• Due to the inclusion of many of the Budget Based Funded services into mainstream child care, the number of Indigenous children and families has increased compared to the counts under the previous child care system. In addition, changes have been made to the way Indigenous children and families are defined. Previously children associated with an Indigenous customer were counted as Indigenous, however, children are now also counted as Indigenous if the customer's partner is Indigenous. Similarly, Indigenous families are now counted when either the customer or the customer's partner is Indigenous. Previously, only customers who were Indigenous were counted as Indigenous families.

General counting rules

All analysis broken down by state in this report corresponds to the state of the service rather than the state where the child/family lives.

Use of child care services is counted for each individual child, who has been allocated a Customer Reference Number by the Department of Human Services (DHS), using approved child care services. An instance of child care usage is defined as at least one child care attendance per child care service for the quarter irrespective of duration or frequency. For example, a single hour at an In Home Care service or 40 hours per week throughout the quarter at a Centre Based Day Care, are both counted as an instance of child care usage.

Children and families are recorded for each of the service types that they use during the quarter. Children and families using more than one service type during the quarter or financial year are counted only once within each applicable service type category and only once within the 'Total' category for the relevant time period. Note that as children and families may use more than one service type in any particular timeframe the sum of the component parts may not equal the 'Total' category.

With the introduction of the new child care system, on 2 July 2018, counts of approved child care services reflect the number of services operating the four types of approved care; Centre Based Day Care; Family Day Care In Home Care; and Outside School Hours Care. A service is counted as 'active' only if it had at least one child attending at some time during the quarter, thus aligning the counting rules for children, families and services.

Child Care Subsidy estimation

The Child Care Subsidy (CCS) estimation method used in this report:

  • CCS is likely to be under-estimated as only CCS payments made during the quarter are reported and not the amounts customers were actually entitled to but did not receive (for example because of families over-estimating income to avoid debts).
  • Doesn't take into account reconciliation which will adjust the customers' CCS actual entitlements based on their actual rather than estimated incomes. There is a considerable time lag for the reconciliation process to be complete.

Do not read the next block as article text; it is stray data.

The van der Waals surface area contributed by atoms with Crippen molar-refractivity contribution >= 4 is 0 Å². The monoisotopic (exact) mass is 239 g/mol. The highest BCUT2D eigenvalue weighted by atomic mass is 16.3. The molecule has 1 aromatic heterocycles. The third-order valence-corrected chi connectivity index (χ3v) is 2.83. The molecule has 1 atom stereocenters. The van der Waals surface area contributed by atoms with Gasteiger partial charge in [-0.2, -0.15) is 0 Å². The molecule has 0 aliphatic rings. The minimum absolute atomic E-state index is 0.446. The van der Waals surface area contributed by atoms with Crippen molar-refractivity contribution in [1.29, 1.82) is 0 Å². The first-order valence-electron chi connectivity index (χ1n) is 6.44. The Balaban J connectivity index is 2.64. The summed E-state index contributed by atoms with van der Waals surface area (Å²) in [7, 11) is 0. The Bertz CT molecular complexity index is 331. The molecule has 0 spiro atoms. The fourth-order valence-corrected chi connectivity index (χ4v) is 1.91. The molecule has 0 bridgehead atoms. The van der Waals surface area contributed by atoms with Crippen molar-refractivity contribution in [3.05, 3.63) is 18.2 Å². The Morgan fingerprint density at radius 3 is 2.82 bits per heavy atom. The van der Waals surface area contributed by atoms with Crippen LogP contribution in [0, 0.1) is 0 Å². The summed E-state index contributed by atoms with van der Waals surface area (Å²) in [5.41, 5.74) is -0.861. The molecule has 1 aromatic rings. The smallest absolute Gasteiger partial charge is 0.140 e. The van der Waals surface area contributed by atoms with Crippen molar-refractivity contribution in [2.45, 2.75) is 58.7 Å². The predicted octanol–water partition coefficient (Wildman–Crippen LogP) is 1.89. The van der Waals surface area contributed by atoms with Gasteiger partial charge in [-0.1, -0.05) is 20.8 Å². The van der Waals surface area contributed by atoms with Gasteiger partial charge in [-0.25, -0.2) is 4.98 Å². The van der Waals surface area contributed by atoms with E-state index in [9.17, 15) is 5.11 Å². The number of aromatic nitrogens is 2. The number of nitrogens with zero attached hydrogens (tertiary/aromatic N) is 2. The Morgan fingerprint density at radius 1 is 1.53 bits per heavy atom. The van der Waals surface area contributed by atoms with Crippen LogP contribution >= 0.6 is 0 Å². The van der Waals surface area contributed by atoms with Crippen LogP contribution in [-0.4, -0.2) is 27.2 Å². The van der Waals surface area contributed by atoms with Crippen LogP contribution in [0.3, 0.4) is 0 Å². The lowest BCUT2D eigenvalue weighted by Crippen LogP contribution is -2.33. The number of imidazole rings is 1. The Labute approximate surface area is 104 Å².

Data sources

Data included in this report comes from the following sources:

  • The data is extracted from the Department of Human Services Enterprise Data Warehouse.

Revisions:  Due to changes in the administrative system, data may be revised to ensure the most accurate, up-to-date figures are published.

Definitions

Additional Child Care Subsidy: A payment that provides targeted additional fee assistance to families and children facing barriers in accessing affordable child care.

Approved care:  Care provided by Centre Based Day Care, Family Day Care, In Home Care and Outside School Hours Care services approved by the Australian Government to receive Child Care Subsidy on behalf of families.

Child Care Subsidy (CCS):  A payment made by the Australian Government to families to assist with the cost of child care.

Child Care Subsidy System (CCSS):  The technical platform through which providers and families interact with government in relation to child care subsidies.

Customer Reference Number (CRN):  An individual reference number allocated by Centrelink for each child and one for each parent or guardian who is claiming Child Care Subsidy.

Family Day Care:  A type of child care that is usually provided in the home of an educator.

In-Home Care: A flexible form of early childhood education and care where an educator provides care in the child's home. It is restricted to families who are unable to access other forms of early childhood education.

Centre Based Day Care:  Child care that is provided in licenced or registered centres. It can include any pattern or arranged of care provided in this setting.

Outside School Hours Care:  Outside School Hours Care provides care before and after school hours and during school vacations for children who normally attend school.

Region:  Regions of Australia are classified according to the Australian Bureau of Statistics Australian Statistical Geography Standard (ASGS), July 2011. This classification divides each state and territory into several regions on the basis of their relative access to services.

Service:  Child care services are approved by the Australian Government to receive CCS on behalf of families. Most Centre Based Day Care, Family Day Care, Before and After School Hours Care services and some In Home Care services are approved child care services. The total number of services refers to the number of services that were active during the quarter, that is, they had at least one record of child care attendance in the quarter.